Acton Institute Powerblog Archives

Post Tagged 'Cultural geography'

Does globalization destroy culture?

  Globalization is routinely decried for its disruptive effects, particularly as it relates to local culture and community enterprises and institutions. Even as it’s proven to drive significant economic growth, questions remain about its steamrolling influence on the culture. Continue Reading...

Mandela’s Vision for Ecumenical Economic Engagement

Here’s a key section from a speech given by Nelson Mandela in 1998 at the World Council of Churches: At the end of a century that has taught that peace is the greatest weapon in development, we cannot afford to spare any effort to bring about a peaceful resolution of such conflicts. Continue Reading...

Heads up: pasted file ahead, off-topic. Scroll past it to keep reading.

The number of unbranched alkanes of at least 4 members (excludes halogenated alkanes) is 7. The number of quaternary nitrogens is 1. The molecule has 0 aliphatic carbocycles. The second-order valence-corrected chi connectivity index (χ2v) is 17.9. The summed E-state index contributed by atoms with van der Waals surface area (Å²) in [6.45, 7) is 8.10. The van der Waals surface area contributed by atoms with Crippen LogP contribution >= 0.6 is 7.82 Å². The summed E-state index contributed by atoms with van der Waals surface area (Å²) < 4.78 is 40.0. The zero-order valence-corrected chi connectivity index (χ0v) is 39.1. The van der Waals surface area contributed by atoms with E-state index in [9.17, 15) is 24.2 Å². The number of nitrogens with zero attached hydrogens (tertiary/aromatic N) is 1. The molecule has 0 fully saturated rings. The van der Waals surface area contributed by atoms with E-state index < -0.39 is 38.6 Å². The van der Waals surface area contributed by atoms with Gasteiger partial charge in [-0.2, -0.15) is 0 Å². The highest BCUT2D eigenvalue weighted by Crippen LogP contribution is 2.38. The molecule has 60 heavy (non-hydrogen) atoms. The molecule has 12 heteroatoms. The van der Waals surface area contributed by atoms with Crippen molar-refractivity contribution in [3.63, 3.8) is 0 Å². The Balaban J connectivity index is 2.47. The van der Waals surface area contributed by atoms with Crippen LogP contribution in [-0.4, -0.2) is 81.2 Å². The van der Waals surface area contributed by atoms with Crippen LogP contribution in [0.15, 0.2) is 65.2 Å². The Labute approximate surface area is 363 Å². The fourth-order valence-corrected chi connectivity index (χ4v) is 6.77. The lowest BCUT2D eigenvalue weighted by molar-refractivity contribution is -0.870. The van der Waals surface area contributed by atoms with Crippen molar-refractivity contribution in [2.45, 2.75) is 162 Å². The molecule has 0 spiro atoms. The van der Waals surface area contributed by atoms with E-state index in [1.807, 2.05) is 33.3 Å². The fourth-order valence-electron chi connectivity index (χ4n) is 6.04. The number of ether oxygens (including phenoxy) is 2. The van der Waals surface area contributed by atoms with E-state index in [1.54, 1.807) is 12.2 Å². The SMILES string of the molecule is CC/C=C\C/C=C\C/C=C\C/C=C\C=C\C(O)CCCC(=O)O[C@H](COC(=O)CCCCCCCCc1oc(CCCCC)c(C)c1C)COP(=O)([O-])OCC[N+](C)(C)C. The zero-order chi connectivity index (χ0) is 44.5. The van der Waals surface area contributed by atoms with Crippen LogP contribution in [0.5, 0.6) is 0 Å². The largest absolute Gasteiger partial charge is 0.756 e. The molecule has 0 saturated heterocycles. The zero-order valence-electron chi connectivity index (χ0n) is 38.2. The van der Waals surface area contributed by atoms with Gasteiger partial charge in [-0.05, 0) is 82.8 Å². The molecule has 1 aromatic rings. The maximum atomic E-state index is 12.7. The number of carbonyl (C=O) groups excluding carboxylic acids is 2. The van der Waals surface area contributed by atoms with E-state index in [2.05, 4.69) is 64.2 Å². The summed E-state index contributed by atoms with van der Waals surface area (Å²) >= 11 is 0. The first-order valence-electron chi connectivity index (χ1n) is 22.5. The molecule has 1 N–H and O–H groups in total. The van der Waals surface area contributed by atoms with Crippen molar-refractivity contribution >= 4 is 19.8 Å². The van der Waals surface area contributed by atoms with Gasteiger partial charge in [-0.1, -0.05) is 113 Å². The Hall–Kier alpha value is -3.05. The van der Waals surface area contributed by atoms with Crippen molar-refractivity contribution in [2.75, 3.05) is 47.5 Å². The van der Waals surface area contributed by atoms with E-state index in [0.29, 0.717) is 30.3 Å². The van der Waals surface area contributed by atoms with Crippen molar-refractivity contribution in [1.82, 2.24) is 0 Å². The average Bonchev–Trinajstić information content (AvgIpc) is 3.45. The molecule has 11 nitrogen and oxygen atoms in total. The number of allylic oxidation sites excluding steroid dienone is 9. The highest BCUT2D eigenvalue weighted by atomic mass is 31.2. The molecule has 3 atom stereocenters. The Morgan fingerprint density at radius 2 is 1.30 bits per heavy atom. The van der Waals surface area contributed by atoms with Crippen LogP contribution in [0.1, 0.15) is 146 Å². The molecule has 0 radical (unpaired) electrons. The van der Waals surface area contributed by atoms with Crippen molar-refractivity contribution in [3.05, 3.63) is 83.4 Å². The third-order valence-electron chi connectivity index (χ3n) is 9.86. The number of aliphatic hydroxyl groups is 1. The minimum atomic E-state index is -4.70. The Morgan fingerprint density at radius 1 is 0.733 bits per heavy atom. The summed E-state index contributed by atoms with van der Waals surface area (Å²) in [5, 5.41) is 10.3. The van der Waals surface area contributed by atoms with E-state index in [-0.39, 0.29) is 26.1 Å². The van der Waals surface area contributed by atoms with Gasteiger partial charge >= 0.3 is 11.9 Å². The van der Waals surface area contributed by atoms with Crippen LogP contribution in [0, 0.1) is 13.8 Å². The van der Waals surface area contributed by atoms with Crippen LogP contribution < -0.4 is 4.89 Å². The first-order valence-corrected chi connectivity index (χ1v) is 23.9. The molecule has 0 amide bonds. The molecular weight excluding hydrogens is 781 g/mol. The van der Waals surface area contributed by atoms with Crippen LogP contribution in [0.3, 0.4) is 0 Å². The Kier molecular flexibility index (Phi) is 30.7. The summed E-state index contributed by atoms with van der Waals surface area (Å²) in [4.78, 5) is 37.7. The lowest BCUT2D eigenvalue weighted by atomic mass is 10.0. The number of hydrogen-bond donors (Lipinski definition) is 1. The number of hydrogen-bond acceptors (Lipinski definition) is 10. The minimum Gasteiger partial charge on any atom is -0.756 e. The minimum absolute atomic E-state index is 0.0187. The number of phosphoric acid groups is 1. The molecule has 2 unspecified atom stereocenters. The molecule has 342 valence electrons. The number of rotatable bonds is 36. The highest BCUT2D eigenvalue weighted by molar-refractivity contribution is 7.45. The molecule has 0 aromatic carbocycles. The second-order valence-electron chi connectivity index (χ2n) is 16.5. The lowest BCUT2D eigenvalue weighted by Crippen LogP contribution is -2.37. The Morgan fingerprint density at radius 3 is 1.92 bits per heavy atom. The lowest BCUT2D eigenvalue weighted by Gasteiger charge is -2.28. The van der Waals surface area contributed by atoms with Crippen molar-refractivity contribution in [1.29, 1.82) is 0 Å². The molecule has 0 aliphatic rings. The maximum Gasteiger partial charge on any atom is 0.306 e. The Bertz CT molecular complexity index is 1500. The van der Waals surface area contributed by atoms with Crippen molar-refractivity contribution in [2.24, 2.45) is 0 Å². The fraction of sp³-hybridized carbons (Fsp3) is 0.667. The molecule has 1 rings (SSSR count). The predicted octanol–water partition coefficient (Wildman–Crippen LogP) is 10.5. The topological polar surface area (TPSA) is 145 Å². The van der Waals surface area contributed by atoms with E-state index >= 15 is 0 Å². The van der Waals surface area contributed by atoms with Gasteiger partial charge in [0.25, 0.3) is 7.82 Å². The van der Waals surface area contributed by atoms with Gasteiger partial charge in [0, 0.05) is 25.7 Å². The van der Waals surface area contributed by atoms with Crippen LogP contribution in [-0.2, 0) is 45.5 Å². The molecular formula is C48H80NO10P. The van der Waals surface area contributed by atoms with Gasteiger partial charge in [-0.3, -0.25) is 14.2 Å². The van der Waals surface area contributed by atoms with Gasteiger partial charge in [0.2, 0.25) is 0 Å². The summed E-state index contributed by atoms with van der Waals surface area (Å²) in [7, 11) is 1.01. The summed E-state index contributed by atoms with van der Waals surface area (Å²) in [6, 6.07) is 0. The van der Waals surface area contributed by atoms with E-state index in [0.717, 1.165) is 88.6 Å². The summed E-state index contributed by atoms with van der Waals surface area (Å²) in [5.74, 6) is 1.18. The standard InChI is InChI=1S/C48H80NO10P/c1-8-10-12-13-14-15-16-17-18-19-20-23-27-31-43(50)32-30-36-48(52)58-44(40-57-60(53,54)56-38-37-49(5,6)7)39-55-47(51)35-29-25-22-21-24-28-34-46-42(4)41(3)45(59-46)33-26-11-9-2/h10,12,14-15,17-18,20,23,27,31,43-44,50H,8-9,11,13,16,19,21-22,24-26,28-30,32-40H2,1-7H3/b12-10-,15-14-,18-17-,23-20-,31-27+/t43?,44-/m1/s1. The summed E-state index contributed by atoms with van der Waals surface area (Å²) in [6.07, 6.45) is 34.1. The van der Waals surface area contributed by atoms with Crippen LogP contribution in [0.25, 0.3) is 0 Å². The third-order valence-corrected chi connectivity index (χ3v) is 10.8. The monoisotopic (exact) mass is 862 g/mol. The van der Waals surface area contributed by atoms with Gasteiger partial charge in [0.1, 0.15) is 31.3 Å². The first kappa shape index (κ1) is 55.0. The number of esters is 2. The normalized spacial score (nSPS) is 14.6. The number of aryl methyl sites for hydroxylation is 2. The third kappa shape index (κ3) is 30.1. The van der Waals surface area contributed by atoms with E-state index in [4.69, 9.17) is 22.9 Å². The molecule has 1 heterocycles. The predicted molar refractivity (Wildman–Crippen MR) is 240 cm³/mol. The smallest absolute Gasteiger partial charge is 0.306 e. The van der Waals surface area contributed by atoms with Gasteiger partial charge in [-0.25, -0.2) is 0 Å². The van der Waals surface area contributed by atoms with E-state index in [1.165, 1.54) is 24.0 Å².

A World Without Work: Where Civilization Slowly Melts Away

In his latest column, Ross Douthat contemplates what a world without work might look like: Imagine, as 19th-century utopians often did, a society rich enough that fewer and fewer people need to work — a society where leisure becomes universally accessible, where part-time jobs replace the regimented workweek, and where living standards keep rising even though more people have left the work force altogether. Continue Reading...